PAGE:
Musings

Pain And Passion

01/31/2012

 

Moses was born into trouble, placed in a basket to save his life. Pharaoh’s daughter “beholds” the child crying; noting that she saw and did not hear him crying the Rabbis conclude that the baby cried silently. Moses learned early what it was to fight, to have to hide, to be scarred by the world.

Making Time For Study

01/24/2012

From historian David McCullough: “Once upon a time in the dead of winter in the Dakota Territory, Theodore Roosevelt took off in a makeshift boat down the Little Missouri River in pursuit of a couple of thieves who had stolen his prized rowboat. After several days on the river, he caught up and got the draw on them with his trusty Winchester, at which point they surrendered. Then Roosevelt set off in a borrowed wagon to haul the thieves cross-country to justice.

Real Leadership

01/17/2012

As Moses prepared to relinquish leadership of the Israelites, he had advice about the type of leader who should succeed him. 

Moses entreats God to appoint as his replacement “a man in whom there is spirit.” What does that phrase mean? Our sages offer a very interesting interpretation. They explain Moses was asking for a leader who would be able to deal with each individual according to his or her own temperament. In other words, Moses understood that people need a leader who honors diversity.

In Messianic Times

01/10/2012

The history of messianism in Judaism is the history of false and failed Messiahs. Some were earnest but wrong; others were clever pretenders. But there is also no complete agreement as to what the messianic time, when it arrives, will bring. Some scholars are supernaturalists, believing that it will result in the overturning of nature. Others, most notably Maimonides, are more restrained in their vision.

In Messianic Times

01/03/2012

The history of messianism in Judaism is the history of false and failed Messiahs. Some were earnest but wrong; others were clever pretenders. But there is also no complete agreement as to what the messianic time, when it arrives, will bring. Some scholars are supernaturalists, believing that it will result in the overturning of nature. Others, most notably Maimonides, are more restrained in their vision.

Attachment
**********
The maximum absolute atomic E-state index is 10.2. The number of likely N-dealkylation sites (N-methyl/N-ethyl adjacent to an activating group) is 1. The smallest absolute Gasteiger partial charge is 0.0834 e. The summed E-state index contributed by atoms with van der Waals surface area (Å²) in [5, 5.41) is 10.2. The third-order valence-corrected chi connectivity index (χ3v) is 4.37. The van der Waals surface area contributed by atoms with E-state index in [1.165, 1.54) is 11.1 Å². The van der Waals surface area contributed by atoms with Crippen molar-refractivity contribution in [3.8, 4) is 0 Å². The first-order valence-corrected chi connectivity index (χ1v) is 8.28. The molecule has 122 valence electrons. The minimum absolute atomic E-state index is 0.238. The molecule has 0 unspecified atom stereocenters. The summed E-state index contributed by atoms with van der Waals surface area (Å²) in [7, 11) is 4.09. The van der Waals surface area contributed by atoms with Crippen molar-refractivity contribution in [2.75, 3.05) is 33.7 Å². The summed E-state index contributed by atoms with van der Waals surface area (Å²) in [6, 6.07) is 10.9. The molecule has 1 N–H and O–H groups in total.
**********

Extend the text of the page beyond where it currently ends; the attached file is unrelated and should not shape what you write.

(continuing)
The ‘Great Jews’ Dilemma

12/27/2011

Each year we are privileged to see Jews accomplish extraordinary things in science, art, literature and other subjects. Many of them strongly identify as Jews, but for many, Judaism plays little or no role in their lives. Rav Kook once asked a poignant question: When will Jews who are great also be great Jews?

A True Kindness

12/20/2011

British Chief Rabbi Jonathan Sacks tells an extraordinary story of his visit to Kosovo during the war. He interviewed Sir Michael Jackson, head of NATO forces in Pristina, Kosovo, where Serbian Christians had attacked mosques and now feared reprisals. In the midst of this tense atmosphere, Jackson thanked him for what the Jewish community had done — they had taken charge of the 23 primary schools in the city. Because of the Jewish community, said Jackson, the children were still being educated.

How many Jews were there in Pristina? Eleven.

Children Of The Wilderness

12/13/2011

 

In his autobiography “Anti-Memoirs,” French writer André Malraux tells of running across an old friend with whom he fought in the war. The friend has become a parish priest and Malraux, seeing his compatriot anew after two decades, asks him what he has learned from years of listening to people’s confessions.

Seeing Double

12/06/2011
Special To The Jewish Week

 

There is a large literature of “doubleness” — Dr. Jekyll and Mr.

Hyde, Poe’s William Wilson, Dostoevsky’s “The Double,” James Hogg’s “Private Memoirs and Confessions of a Justified Sinner,” among many others. The idea that we are all split is an attractive explanation of our conflicting impulses.

Business Ethics

11/29/2011

 

In this age of deception and fraud, it is worthwhile to remember the unequivocal voice of the Jewish tradition. As Maimonides rules: “It is forbidden to mislead people in business or to deceive them. This is equally true whether it involves gentiles or Jews. Thus when one knows that there is a defect in one’s merchandise, one must so inform the purchaser. And it is even forbidden to deceive people in words only” (M.T. Hil. Mekhira 18).

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